When our plane approached the shores of Vava'u, I realized I was sitting on the wrong side of the plane, and it was too late to move to the other side. A family was kind enough to offer me a ride to Neiafu, after which a search for accommodation started: without knowing it, I had arrived one day before the start of the yearly regatta and the town seemed fully booked. Walking the town in search of a place to stay, I had my first glimpse of the famous harbour, a long inlet from the sea, surrounded by verdant hills, and dotted with islands. The waters off Neiafu were full with yachts, making the picture complete, and when I had finally settled a place to stay, I was able to enjoy the island and its people. The water is like a magnet, and I found ending up walking the waterfront, or a little higher up, for a different perspective. The next day, after exploring some of the natural wonders under the sea in two scuba dives, I rented a bike, and felt the freedom of having my own two wheels. Quite a few islands are connected to the main one with causeways, and it allowed me to explore also those islands. There are some hills, but my rusty bike had gears, and they did not pose much of a problem. I reached deserted beaches, where small fisherboats were bobbing on the light swell of the sea, but without a village nearby.
I cycled to the far south, west, and north of Pangaimotu island, passing several villages; contrary to Neiafu, it felt like life had been going on here the same way for a long time, and no palangi were to be seen. Standing on the white beach of Talihau, the view stretched further into the archipelago, with yet more islands almost within swimming distance. My last detour on the way back to Neiafu was to the village of 'Utulei. When I came down the especially steep descent, I knew going back might be difficult, but again, it was too tempting to go all the way to the waterline. The tide was low, and I found another friendly village; when I walked around a big house, I suddenly saw the pretty town of Neiafu just across the water. Only later would I suspect that the large house had once been home to Patricia Ledyard, who moved here in 1949, stayed to live in 'Utulei, and wrote an entertaining book about the island she loved so much; I then realized that the old man I talked to on the beach, must have known her. The next morning was a Sunday; with everything closed in town, I was off early for an exploration of the west of Vava'u. When I reached the village of Tu'anuku, the road that had been quite good, ended, and the dirt track soon became a narrow trail through the grass. I was cycling around the Ano lagoon, but only got glimpses of it whenever there were no trees on my right. I was happy that the roaming bull I met was kind enough to step out of the way and let me pass with surprised eyes. The going was tough, but when I reached Longomapu, I knew that I would be OK. On my left, I could see the sea again; just off the island, I saw Hunga island.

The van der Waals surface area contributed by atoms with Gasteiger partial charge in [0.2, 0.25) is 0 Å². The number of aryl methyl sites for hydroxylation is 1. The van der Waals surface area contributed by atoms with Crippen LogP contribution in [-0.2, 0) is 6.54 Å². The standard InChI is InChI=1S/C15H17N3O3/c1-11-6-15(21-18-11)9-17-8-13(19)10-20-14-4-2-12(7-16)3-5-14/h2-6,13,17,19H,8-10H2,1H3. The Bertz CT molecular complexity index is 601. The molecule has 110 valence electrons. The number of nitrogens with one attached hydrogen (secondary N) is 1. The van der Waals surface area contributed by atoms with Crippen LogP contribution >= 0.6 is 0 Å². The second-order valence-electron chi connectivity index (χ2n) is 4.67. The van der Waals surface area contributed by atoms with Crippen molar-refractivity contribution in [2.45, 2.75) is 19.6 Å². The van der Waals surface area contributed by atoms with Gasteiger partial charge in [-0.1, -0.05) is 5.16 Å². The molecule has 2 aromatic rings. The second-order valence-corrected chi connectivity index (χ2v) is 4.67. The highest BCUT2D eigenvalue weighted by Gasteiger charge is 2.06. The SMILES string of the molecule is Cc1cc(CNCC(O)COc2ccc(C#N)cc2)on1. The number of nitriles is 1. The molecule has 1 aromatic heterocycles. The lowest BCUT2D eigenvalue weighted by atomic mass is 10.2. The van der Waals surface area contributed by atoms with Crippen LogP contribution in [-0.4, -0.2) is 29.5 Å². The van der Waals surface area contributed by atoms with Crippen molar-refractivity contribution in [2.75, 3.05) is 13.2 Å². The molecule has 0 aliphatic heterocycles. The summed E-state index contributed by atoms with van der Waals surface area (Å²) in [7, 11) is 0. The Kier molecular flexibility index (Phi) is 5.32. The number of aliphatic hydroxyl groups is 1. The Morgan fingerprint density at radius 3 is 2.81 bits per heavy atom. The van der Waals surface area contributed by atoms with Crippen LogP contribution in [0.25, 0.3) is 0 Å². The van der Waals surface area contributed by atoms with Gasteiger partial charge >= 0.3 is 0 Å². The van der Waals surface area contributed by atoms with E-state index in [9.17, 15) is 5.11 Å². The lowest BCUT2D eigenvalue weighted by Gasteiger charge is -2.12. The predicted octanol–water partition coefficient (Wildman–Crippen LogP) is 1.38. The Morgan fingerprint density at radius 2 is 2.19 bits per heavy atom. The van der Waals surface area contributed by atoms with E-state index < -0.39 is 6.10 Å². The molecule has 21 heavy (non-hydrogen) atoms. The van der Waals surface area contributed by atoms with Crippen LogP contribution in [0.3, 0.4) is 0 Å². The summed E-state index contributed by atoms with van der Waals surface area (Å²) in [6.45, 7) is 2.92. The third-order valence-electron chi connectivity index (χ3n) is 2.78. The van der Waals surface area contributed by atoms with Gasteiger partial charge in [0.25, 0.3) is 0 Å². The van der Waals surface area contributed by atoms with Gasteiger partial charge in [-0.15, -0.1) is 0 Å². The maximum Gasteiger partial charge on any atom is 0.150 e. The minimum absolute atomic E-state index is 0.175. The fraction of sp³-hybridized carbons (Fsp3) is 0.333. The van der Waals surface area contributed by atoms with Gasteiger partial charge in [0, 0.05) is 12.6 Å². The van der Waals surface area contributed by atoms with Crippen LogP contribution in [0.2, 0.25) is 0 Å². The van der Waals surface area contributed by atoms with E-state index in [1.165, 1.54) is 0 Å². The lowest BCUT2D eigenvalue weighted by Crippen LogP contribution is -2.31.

Since I did not want to miss the church service, I now cycled back in a steady pace to town. A few hours later, when the sun was shining at its brightest, I took the straight road to the north, ending in yet another 4WD track through the forest until, suddenly, the track veered right, the forest opened, and I found myself standing on a hill overlooking the steep cliffs of the northern coast of Vava'u. Compared to the friendly, rolling hills of the south, this was a stark contrast: rocky cliffs rising sharply from the waves of the South Pacific, but also several seductive, white-sand beaches safely hidden behind a reef barrier and the tantalizing transparent water, on which I could see people enjoy the sand and sea. After having taken in the views, I tried to search for a way to reach the other viewpoint, but the only trail I found went down with the pleasant sound of the surf getting louder, and when I emerged from the thick forest, I found myself on a deserted beach. I could not resist the temptation any longer, stripped down, and went for a dip in the sea, even though I knew this is totally unacceptable in Tonga where you are often required to wear a shirt while swimming. The sun was fast to dry me, and I hiked back up, found my first tasty sweet mangoes under a big tree, and cycled back to town. I hiked up to Mount Tatau through the outskirts of Neiafu, with the last part going up steeply, and found several points from which there are great views of the harbour, and the islands lying off the eastern coast of Vava'u. Even though it was a Sunday, I was surprised to only find one friendly foreign couple here, as this seems such a logical place to go to appreciate the beauty of Vava'u.
Personal travel impressions both in words and images from Vava'u Island (Tonga). Clicking on the pictures enlarges them and enables you to send the picture as a free e-card or download it for personal use, for instance, on your weblog. Or click on the map above to visit more places close to Vava'u Island.
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